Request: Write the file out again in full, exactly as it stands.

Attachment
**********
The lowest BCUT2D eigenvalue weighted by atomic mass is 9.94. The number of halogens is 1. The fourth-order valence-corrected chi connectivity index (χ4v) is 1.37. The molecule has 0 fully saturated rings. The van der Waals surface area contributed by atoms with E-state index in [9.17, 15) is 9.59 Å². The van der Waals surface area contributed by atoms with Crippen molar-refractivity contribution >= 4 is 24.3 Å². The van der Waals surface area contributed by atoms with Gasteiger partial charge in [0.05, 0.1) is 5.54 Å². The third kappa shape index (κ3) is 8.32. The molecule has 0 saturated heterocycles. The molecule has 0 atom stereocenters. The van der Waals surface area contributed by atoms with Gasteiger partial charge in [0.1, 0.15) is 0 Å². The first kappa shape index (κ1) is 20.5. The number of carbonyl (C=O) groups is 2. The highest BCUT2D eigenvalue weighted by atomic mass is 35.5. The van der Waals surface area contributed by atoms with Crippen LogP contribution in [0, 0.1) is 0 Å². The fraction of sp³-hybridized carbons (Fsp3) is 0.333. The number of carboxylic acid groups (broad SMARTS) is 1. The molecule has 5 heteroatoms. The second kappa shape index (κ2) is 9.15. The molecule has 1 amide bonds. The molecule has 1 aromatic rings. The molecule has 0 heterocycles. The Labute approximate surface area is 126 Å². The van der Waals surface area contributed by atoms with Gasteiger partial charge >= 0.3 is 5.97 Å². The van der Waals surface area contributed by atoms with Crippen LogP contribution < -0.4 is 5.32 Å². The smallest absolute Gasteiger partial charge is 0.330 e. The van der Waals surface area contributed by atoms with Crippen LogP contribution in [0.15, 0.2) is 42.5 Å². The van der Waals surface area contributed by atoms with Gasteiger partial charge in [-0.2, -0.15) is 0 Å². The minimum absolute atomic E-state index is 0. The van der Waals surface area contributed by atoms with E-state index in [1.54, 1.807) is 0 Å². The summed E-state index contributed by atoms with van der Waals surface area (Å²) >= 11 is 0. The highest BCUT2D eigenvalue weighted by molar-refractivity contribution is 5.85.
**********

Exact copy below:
The lowest BCUT2D eigenvalue weighted by atomic mass is 9.94. The number of halogens is 1. The fourth-order valence-corrected chi connectivity index (χ4v) is 1.37. The molecule has 0 fully saturated rings. The van der Waals surface area contributed by atoms with E-state index in [9.17, 15) is 9.59 Å². The van der Waals surface area contributed by atoms with Crippen molar-refractivity contribution >= 4 is 24.3 Å². The van der Waals surface area contributed by atoms with Gasteiger partial charge in [0.05, 0.1) is 5.54 Å². The third kappa shape index (κ3) is 8.32. The molecule has 0 saturated heterocycles. The molecule has 0 atom stereocenters. The van der Waals surface area contributed by atoms with Gasteiger partial charge in [0.1, 0.15) is 0 Å². The first kappa shape index (κ1) is 20.5. The number of carbonyl (C=O) groups is 2. The highest BCUT2D eigenvalue weighted by atomic mass is 35.5. The van der Waals surface area contributed by atoms with Crippen LogP contribution in [0, 0.1) is 0 Å². The fraction of sp³-hybridized carbons (Fsp3) is 0.333. The number of carboxylic acid groups (broad SMARTS) is 1. The molecule has 5 heteroatoms. The second kappa shape index (κ2) is 9.15. The molecule has 1 amide bonds. The molecule has 1 aromatic rings. The molecule has 0 heterocycles. The Labute approximate surface area is 126 Å². The van der Waals surface area contributed by atoms with Gasteiger partial charge >= 0.3 is 5.97 Å². The van der Waals surface area contributed by atoms with Crippen LogP contribution < -0.4 is 5.32 Å². The smallest absolute Gasteiger partial charge is 0.330 e. The van der Waals surface area contributed by atoms with Crippen LogP contribution in [0.15, 0.2) is 42.5 Å². The van der Waals surface area contributed by atoms with Gasteiger partial charge in [-0.2, -0.15) is 0 Å². The minimum absolute atomic E-state index is 0. The van der Waals surface area contributed by atoms with E-state index in [1.54, 1.807) is 0 Å². The summed E-state index contributed by atoms with van der Waals surface area (Å²) >= 11 is 0. The highest BCUT2D eigenvalue weighted by molar-refractivity contribution is 5.85.